UX Corner

4 Communication Best Practices for Omnichannel and Digital UX

Inge De Bleecker • June 29, 2018

Part two in our Omnichannel and Digital UX Best Practices series.

Part one of this series introduced how to engage with customers to provide a seamless and genuine omnichannel and digital user experience. In part two, we’ll explore how to effectively communicate with customers, using notifications to reach customers on their terms. Here are four ways to improve how you communicate with customers in an omnichannel and digital approach.

Use different message types to build your communication strategy.

An audience may tune out your messages if they come too frequently from the same channel. With that in mind, it’s essential to establish a communication strategy with varied message types and channels used. The type of message and notification you use to reach customers should depend on three factors: the content being sent, the priority of the message, and the volume with which you’ll be sending such messages. A graph like the one below can be helpful to decide which type of notification to use. Remember, too, high-volume messages should typically be low-priority notification types (i.e. within the app or newsfeed) so as not to wear your audience out.Message Graph

Chunk key messages to ensure the user can easily scan and comprehend important information.

Using callouts and buttons can help to draw attention to important information. Providing only a single recommended option (among many available options) is a validated best practice for an omnichannel or digital strategy. In the example from Calm, users receive an email with a lot of text, but only one button which immediately calls their attention and makes it clear action is required. It’s important to remember that only one CTA is needed – if everything stands out, then nothing stands out.

Create personalized and relevant notifications that show enough value to justify the interruption.

Don’t waste your customers’ time. This is, of course, a best practice for every brand and every situation, but it becomes magnified when customers are connecting with your brand across multiple channels as they’ll (rightly) expect the same treatment no matter where an interaction takes place. Communications should be relevant and personalized to ensure the interruption created is well-worth customers’ time. CNN knows its customers’ time is valuable, so during the app onboarding process it asks how often customers like to be notified. This puts the power in the hands of the users and lets them decide how often they’d like to be reached.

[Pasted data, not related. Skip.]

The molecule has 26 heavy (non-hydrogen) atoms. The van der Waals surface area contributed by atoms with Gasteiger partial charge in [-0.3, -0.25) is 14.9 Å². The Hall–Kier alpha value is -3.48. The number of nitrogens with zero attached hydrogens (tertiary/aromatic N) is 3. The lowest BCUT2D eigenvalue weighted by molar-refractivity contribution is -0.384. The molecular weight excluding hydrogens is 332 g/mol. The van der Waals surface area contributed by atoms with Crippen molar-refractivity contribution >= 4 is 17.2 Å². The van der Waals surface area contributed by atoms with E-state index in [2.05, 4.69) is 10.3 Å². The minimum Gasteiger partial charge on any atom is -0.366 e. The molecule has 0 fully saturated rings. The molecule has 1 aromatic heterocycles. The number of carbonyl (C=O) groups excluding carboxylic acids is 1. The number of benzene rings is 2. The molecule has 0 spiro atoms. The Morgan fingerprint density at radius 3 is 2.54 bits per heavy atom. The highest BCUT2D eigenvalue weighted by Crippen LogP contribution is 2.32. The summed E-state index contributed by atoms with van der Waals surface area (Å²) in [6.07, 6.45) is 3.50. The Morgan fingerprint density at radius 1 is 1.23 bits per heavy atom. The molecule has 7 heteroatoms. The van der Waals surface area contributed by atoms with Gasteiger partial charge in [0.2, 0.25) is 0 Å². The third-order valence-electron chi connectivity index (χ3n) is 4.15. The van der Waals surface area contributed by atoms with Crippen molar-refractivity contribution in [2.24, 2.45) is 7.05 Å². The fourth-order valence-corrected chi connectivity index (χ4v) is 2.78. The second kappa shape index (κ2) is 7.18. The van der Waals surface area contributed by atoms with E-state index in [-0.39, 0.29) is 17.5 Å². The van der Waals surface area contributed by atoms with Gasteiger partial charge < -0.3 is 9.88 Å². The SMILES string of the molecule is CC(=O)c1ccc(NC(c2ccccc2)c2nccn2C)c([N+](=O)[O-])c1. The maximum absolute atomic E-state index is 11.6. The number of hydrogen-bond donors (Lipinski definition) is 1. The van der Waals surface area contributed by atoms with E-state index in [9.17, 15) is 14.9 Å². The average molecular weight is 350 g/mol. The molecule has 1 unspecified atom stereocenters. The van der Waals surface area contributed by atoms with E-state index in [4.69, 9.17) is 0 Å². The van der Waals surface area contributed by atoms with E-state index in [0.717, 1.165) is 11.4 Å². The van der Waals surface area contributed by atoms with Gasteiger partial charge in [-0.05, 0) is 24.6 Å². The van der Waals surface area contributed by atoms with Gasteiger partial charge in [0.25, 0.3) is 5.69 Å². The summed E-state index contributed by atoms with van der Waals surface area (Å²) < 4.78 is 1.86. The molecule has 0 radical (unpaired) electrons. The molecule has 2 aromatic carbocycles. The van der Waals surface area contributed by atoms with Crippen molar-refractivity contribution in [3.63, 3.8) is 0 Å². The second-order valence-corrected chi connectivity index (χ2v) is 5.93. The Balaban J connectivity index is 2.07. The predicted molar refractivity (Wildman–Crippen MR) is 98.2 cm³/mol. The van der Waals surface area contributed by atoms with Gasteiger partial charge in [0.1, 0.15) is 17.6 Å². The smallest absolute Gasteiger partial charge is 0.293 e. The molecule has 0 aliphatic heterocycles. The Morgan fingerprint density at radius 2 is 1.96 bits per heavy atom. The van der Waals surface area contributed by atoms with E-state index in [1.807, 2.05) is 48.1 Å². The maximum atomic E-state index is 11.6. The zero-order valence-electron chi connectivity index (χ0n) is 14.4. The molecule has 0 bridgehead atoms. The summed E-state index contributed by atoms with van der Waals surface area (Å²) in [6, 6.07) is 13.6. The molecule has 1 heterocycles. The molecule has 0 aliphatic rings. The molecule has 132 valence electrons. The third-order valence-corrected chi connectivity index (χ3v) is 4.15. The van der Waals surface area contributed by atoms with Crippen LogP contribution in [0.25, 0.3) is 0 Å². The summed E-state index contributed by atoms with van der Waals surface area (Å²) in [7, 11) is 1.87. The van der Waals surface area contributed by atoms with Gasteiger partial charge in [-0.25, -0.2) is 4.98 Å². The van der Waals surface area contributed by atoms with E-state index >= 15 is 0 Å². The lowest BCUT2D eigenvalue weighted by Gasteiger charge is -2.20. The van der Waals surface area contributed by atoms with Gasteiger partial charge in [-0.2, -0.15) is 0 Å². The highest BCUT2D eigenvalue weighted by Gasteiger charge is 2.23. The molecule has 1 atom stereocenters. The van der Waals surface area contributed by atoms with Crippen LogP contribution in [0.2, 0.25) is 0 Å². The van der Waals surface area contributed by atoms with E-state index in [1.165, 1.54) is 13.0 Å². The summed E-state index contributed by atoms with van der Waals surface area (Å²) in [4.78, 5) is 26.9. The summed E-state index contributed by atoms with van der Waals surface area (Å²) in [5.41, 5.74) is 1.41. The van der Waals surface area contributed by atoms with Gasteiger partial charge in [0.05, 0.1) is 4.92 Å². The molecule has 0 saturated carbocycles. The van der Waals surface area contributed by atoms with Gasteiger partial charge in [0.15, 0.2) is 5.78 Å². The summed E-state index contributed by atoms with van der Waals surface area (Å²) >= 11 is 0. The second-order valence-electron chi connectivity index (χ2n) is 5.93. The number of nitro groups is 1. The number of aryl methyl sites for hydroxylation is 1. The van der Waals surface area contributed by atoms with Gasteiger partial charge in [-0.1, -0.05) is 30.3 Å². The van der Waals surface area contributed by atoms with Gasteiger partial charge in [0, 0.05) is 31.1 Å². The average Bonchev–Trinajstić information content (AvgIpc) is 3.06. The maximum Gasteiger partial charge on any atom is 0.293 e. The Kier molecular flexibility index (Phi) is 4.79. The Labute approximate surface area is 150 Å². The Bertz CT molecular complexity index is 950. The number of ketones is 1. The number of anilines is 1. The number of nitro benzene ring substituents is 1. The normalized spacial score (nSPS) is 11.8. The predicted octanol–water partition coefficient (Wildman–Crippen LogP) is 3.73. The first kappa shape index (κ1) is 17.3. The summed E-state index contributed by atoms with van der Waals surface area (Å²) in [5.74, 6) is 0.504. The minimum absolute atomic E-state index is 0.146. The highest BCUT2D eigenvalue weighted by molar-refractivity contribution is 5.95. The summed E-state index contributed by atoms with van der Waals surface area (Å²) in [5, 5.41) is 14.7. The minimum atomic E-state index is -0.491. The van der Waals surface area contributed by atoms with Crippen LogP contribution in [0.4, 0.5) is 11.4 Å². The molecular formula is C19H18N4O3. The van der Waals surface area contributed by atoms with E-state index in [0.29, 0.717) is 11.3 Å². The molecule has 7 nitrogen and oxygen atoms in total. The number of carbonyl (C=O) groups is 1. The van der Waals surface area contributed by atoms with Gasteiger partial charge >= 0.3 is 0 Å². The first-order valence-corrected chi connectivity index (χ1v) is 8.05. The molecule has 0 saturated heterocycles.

Understand your target audience, their lifestyles, and needs.

As nice as it would be, your customers aren’t going to be thinking about your brand and products 24/7/365. Given that, it’s necessary to tailor your communications to their lifestyles. This process starts with knowing your customers. Do some beta testing, market research, and customer surveys to find out when customers are most likely to interact with your brand, and then use this information to match their lifestyles. Duolingo, an app that helps people learn new languages, sends lesson reminders to its users on off-hours like 7pm because it knows its users are at school or work during the day.

Offering customers a seamless omnichannel or digital journey starts with instituting best practices in communicating with customers and engaging them on their terms. But it doesn’t end there. Make sure to get the whole story by testing with real users, in real locations, and on real devices to ensure your omnichannel and digital experiences meet the needs of your real customers.

Find out how crowdtesting can improve your omnichannel and digital strategy.

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